“I see the future as an explosion of freedom,” ab Hugh wrote, to me. In the future, he continued, “I see the demise of transnational institutions [such as] corporations, political bodies [and] NGOs, followed by the collapse of nationalism [and] regionalism.” In the end, he said, we will be left with “small and temporary social bonds, often renegotiated.” Before that, presumably, will be years of trial and trouble.
The Mormonism of the Doom novels is, at first glance, bizarre. But in context, it makes a certain romantic sense. Playing Doom is actively engaging in a fantasy of armed, masculine independence. It’s easy to see in the gunfighting, of course — but just as active in the conservation of resources in which such combats are ensconced. In Doom there are no allies, no friends. The player, seeing through his or her character’s eyes, must learn self reliance if they are to advance. The Doom novels stretch this concept as far as it can possibly go — until the ideas of self-reliance and rugged survivability are expanded into the religious and the political. All roads lead to ab Hugh and Linaweaver’s post-apocalyptic Salt Lake City, and its isolated community of believers; An idealized enclave of America under siege. God and first person shooters make strange bedfellows, but ab Hugh and Linaweaver make them into a natural fit — even if one of their main characters wants to blow up God with a rocket propelled grenade.
On December 10th, 1993, Doom fired the first salvo of the Internet’s attack on traditional methods of media distribution, promotion and monetization. Senator Lieberman may have succeeded in getting the videogame industry to settle on a universal rating system (Doom 2, released in 1994, received its very first “Mature”) but Doom proved that the balance of power had shifted. The world of the digital was elusive, it announced, and could be neither predicted nor contained. Doom spread because it was allowed to, given away for free. It stayed around because its themes, while simple, were enduringly appealing and exquisitely communicated: the world is out to get you, trust yourself. Keep your weapons loaded.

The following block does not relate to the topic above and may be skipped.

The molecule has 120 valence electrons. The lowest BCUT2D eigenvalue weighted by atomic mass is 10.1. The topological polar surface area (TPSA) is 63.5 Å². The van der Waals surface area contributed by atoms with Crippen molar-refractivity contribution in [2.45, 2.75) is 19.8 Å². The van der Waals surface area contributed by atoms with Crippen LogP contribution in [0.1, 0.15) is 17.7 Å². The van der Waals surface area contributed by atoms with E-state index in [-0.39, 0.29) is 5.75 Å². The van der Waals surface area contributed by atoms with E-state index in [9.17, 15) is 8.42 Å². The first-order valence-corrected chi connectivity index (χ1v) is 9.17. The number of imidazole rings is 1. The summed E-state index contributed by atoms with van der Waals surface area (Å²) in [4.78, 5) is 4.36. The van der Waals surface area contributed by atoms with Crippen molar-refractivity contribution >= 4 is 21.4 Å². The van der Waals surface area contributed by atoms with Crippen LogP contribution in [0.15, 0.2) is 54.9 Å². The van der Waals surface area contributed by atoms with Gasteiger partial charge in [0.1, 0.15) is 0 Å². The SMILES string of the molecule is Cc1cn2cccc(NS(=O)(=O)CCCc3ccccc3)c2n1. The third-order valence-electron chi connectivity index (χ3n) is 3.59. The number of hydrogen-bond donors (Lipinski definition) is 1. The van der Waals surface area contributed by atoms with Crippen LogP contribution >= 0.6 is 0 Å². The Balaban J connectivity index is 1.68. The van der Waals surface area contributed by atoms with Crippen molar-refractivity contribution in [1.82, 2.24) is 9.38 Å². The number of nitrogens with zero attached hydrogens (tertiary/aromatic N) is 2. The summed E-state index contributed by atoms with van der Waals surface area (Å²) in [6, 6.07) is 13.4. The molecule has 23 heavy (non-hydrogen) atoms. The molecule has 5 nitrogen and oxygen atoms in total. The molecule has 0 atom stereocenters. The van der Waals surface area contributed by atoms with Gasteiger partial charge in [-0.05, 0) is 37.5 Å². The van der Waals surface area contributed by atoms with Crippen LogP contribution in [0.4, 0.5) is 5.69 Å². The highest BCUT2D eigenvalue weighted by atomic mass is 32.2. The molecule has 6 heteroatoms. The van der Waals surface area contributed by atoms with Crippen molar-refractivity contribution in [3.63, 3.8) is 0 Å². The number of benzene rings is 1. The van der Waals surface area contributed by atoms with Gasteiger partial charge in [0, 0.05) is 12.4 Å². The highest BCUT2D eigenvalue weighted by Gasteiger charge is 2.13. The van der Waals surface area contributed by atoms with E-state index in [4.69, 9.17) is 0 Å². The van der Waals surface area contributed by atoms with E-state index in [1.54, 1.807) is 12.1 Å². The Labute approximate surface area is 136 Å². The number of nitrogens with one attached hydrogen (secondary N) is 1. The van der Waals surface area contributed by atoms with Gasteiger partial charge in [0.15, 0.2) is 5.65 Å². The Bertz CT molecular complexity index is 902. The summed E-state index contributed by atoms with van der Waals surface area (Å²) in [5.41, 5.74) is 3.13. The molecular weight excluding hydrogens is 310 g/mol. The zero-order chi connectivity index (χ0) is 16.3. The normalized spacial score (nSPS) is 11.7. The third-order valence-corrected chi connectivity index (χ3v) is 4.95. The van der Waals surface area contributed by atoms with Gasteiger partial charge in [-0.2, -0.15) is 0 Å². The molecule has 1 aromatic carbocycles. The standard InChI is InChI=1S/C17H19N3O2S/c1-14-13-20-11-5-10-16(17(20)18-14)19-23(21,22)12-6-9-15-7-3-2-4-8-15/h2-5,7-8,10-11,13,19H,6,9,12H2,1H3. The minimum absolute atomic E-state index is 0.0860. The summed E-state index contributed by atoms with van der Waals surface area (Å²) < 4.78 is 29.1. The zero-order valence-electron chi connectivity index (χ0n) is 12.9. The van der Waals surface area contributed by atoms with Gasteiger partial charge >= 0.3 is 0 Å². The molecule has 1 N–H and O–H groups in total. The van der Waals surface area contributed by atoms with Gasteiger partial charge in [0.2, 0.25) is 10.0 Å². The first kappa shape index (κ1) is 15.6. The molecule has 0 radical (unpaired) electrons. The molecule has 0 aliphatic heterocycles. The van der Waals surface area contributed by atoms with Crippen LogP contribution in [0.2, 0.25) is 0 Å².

“Maybe [Joseph Smith] was a madman,” Linaweaver wrote to me, “but we made the character Albert eminently sane, and one of our heroes.” It was an interesting bit of storytelling, sure — but in 1994, when he co-wrote Hell on Earth, the Internet was metastasizing, day-by-day. The future was in flux, and full of possibility.
It was a good hour for madmen — especially in licensed paperbacks.
 A “readme” is a file containing information about the other files in an archive or directory that is often distributed with computer software.
Don Jolly looks human but isn’t. His work has appeared on Boing Boing, the Los Angeles Review of Books and The Ampersand Review.